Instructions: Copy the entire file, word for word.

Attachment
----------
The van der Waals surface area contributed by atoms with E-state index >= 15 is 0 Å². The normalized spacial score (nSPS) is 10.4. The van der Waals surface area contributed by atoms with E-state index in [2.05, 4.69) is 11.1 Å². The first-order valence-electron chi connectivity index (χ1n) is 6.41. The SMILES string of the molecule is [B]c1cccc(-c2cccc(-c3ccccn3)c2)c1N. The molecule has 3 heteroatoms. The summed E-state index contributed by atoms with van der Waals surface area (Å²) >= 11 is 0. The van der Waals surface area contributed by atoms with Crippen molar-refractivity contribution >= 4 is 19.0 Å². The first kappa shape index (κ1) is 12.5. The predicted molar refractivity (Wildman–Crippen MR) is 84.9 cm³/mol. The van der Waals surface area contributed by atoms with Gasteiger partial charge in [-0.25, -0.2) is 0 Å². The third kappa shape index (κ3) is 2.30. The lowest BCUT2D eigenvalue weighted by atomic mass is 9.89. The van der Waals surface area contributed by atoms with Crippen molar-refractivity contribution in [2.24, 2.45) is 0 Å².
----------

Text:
The van der Waals surface area contributed by atoms with E-state index >= 15 is 0 Å². The normalized spacial score (nSPS) is 10.4. The van der Waals surface area contributed by atoms with E-state index in [2.05, 4.69) is 11.1 Å². The first-order valence-electron chi connectivity index (χ1n) is 6.41. The SMILES string of the molecule is [B]c1cccc(-c2cccc(-c3ccccn3)c2)c1N. The molecule has 3 heteroatoms. The summed E-state index contributed by atoms with van der Waals surface area (Å²) >= 11 is 0. The van der Waals surface area contributed by atoms with Crippen molar-refractivity contribution >= 4 is 19.0 Å². The first kappa shape index (κ1) is 12.5. The predicted molar refractivity (Wildman–Crippen MR) is 84.9 cm³/mol. The van der Waals surface area contributed by atoms with Gasteiger partial charge in [-0.25, -0.2) is 0 Å². The third kappa shape index (κ3) is 2.30. The lowest BCUT2D eigenvalue weighted by atomic mass is 9.89. The van der Waals surface area contributed by atoms with Crippen molar-refractivity contribution in [2.24, 2.45) is 0 Å².